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Google explains why it helped cops bust an alleged sex offender by scanning his Gmail for child porn

August 5th, 2014 at 1:02 PM
Google Gmail Email Child Pornography

Planning a crime with the help of Gmail might be okay when it comes to Google spying on your Gmail accounts, a company spokesperson told Business Insider, revealing that Google only tracks and reports child pornography traces in its email service. The search giant explained how and why it searches Gmail for explicit images of children in Gmail, having just helped authorities arrest a man a few days ago after finding such incriminating evidence in his email account.

While this may be seen as a breach of privacy from Gmail – no matter how horrific the discovered crime is – Google does it because it has to. If Google identifies such explicit images in Gmail, it’s forced by law to report it.

“Sadly all Internet companies have to deal with child sexual abuse,” a Google’s spokesperson said. “It’s why Google actively removes illegal imagery from our services — including search and Gmail — and immediately reports abuse to NCMEC [The National Center for Missing & Exploited Children]. This evidence is regularly used to convict criminals.”

“Each child sexual abuse image is given a unique digital fingerprint which enables our systems to identify those pictures, including in Gmail.”

“It is important to remember that we only use this technology to identify child sexual abuse imagery, not other email content that could be associated with criminal activity (for example using email to plot a burglary),” Google added.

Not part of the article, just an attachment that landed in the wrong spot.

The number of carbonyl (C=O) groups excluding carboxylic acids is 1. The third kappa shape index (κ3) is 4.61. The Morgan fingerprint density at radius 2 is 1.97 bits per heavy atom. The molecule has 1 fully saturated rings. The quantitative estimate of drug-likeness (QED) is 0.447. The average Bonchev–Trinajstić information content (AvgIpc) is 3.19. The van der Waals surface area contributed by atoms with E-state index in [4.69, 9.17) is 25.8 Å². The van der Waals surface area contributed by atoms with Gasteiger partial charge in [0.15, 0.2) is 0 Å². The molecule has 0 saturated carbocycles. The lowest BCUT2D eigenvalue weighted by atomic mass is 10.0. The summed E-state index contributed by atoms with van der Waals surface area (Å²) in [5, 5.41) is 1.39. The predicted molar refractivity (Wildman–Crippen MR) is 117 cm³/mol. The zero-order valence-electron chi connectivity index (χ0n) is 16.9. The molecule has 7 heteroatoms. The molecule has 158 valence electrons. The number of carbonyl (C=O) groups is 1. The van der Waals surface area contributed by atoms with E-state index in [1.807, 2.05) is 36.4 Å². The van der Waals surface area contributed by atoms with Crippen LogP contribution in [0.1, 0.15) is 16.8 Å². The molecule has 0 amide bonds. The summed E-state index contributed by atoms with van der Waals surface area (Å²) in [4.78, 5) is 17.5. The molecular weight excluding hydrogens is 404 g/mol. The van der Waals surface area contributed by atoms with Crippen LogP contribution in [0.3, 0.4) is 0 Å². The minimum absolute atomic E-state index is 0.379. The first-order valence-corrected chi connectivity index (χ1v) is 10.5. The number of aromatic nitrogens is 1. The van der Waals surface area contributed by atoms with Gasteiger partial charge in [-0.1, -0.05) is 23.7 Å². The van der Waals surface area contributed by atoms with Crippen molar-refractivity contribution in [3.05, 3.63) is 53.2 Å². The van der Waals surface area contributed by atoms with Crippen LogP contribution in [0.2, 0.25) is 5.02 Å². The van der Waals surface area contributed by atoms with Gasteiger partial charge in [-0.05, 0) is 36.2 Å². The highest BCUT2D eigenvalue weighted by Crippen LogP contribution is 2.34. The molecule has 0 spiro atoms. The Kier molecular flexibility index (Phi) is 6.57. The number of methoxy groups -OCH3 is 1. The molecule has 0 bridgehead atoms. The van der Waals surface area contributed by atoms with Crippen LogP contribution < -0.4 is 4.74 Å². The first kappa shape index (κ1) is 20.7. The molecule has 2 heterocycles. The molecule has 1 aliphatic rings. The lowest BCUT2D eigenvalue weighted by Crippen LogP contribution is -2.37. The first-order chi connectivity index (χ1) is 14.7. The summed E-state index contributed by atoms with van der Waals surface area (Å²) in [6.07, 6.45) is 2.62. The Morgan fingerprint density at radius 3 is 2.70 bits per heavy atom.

The same hashing technology is used by Facebook and other Internet companies, and has been developed by Microsoft.

The Electronic Frontier Foundation (EFF) warns that while Google isn’t tracking any other things said and shared in Gmail emails – except for its ad-related business – the company may always search for other things in the future.

“There’s nothing in their privacy policy that precludes them from doing that. Nothing in the law precludes them for doing that, as long as the user consents,” EFF staff lawyer Hanni Fakhoury told Business Insider.

Chris Smith started writing about gadgets as a hobby, and before he knew it he was sharing his views on tech stuff with readers around the world. Whenever he's not writing about gadgets he miserably fails to stay away from them, although he desperately tries. But that's not necessarily a bad thing.

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